Q&A: The Blackcoat’s Daughter with Oz Perkins, Kiernan Shipka and Lucy Boynton

Last Thursday, March 23, the new Alamo Drafthouse NYC in Brooklyn hosted a special screening of the well-received first film by Osgood Perkins, The Blackcoat’s DaughterThe Blackcoat’s Daughter is a psychological horror film set in a girls’ boarding school starring Kiernan Shipka (Mad Men) as Kat, a troubled student caught at the school during vacation, and co-starring Lucy Boynton and Emma Roberts, which premiered at the 2015 Toronto Film Fest but is finally getting a limited theatrical release.  The film opens this Friday, March 31, at the Alamo NYC.

After the screening, Mr. Perkins, who has since released his follow-up picture, the subdued ghost story I Am the Pretty Thing that Lives in the House, through Netflix, sat with Shudder’s Sam Zimmerman, along with stars Kiernan Shipka and Lucy Boynton, for the entertainingly candid Q&A presented below (edited for space and clarity).

On Making a “Classy” Horror Film

Osgood Perkins:          When I wrote it, it seems old-fashioned to say this, but the horror genre was sort of in trouble.  Now that’s such a stupid thing to say because the horror genre has never been more of the moment.  Everybody and their mom has a great horror movie.  But at the time it sort of felt like a beleaguered slum. Continue reading

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Review: Phantasm: Ravager (USA 2016)

It breaks my heart to have to give this film a bad review. I love the Phantasm film series. The first one is a freaky trip, and the second one is a campy, action-packed blast – and both do an incredible job of creating a dreamlike atmosphere of hopelessness. Even the third film, while deeply flawed, is still a lot of fun. Unfortunately, Ravager follows in the path of Phantasm IV, an ultra-low budget mix of outtakes and inexpensive new footage with little narrative coherence. Continue reading

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Review: The Black Tavern (Hong Kong 1972)

An obscurity from the Shaw Brothers’ libraries, this film is definitely staffed with the Shaw B-team but still manages to be an energy-filled take on King Hu’s classic Dragon Inn. Continue reading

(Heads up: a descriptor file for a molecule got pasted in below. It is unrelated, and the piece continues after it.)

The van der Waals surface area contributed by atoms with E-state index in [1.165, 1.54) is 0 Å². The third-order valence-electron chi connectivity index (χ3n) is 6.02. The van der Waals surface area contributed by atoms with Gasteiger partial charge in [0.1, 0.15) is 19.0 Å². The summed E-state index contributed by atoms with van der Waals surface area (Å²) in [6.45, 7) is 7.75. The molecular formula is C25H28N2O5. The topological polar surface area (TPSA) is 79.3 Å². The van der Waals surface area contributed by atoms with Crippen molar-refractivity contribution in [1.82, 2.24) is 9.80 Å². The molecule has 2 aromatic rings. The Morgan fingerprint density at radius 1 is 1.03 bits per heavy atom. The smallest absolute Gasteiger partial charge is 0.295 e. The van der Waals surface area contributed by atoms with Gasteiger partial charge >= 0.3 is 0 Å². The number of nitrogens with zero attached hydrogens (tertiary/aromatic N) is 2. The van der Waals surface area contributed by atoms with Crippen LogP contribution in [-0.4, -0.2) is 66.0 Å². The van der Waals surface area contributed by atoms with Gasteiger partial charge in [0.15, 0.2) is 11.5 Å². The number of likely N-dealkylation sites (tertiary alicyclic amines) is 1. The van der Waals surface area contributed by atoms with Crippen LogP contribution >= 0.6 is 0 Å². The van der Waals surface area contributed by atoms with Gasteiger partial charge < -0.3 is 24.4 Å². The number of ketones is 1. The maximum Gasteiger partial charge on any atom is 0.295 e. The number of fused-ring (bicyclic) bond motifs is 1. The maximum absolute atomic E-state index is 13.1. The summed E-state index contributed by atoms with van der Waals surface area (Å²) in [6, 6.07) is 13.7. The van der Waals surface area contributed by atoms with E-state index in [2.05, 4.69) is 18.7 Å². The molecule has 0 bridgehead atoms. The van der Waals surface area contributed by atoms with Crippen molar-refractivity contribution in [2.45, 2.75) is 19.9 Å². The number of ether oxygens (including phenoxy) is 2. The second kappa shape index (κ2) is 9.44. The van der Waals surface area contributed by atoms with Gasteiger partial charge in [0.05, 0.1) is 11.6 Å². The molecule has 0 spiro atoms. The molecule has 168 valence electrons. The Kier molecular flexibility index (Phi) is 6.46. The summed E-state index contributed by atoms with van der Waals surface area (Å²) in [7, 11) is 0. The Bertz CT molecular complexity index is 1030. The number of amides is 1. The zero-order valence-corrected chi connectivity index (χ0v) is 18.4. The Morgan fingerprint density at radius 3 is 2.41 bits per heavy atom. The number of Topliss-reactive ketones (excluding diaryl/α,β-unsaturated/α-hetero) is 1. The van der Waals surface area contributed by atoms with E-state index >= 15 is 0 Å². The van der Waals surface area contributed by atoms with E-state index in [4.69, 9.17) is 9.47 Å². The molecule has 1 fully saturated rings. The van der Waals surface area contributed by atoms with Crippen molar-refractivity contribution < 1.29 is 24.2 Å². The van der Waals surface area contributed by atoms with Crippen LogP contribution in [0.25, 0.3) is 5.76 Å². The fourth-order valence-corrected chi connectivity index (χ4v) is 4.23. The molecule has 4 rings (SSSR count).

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Tomas Milian, RIP

I never thought he carried poliziotteschi films as well as Maurizio Merli, but he had some superb spaghetti western roles, particularly in Sergio Corbucci’s Companeros.

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Review: Hacksaw Ridge (USA 2016)

If this steaming pile of garbage could get nominated for Best Picture, I guess that is definitive proof that Mel “Sugar Tits” Gibson has been forgiven by the Hollywood community. Hacksaw Ridge commits the worst sin of war movies – being both schmaltzy and gory. The script is absolutely terrible – full of cheese and hoary clichés – and Andrew Garfield plays the lead as a kind of borderline slow Forrest Gump, while the direction could not be more trite and unsubtle. Continue reading

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Review: Death Race 2050 (USA 2017)

Well, that was more entertaining than I expected. Don’t get me wrong, this remake of the Roger Corman/Paul Bartel 1975 trash classic Death Race 2000 is total garbage, mostly stupid and low budget as hell. But compared to the other recent remake – the bland, gritty prison-set 2008 Death Race starring Jason Statham – Death Race 2050 at least has the courage of its convictions and is in the spirit of its forebear, filling the screen with gore, tits, half-baked political statements, silly cars and sillier outfits. Continue reading

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Review: Royal Flash (UK 1975)

To date, the only film adaptation of George MacDonald Fraser‘s highly entertaining Flashman novels, which follow a Victorian-era British officer’s globetrotting misadventures as he snivels and connives his way to women, wine and safety, while maintaining the appearance of a virtuous hero. Continue reading

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Review: Love and Friendship (UK 2016)

I have had a deep affection for Whit Stillman since his Barcelona helped open my eyes to indie cinema in the 90s, and I also love me some Jane Austen (though generally the books far than the movie adaptations). So being able to see Stillman’s take on Austen was a special treat. Continue reading

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Review: Arrival (USA 2016)

This big budget, somewhat highbrow science-fiction picture ultimately glossed over potentially interesting scientific and technical material in favor of an emotional angle on the material, and also forced me to watch the pile of anti-charisma that is Jeremy Renner. Continue reading

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Review: Suicide Squad (USA 2016)

Based on the critical reaction, I went to this with very low expectations, and the film lived down to every single one. The first third of the film is a series of progressively less interesting introductions, the overarching plot is completely uninteresting, and not one of the characters pops. I love the old John Ostrander-Kim Yale Suicide Squad comics from the 80s and 90s. They took the chicken shit of DC’s goofy pre-Crisis villains and turn them Continue reading

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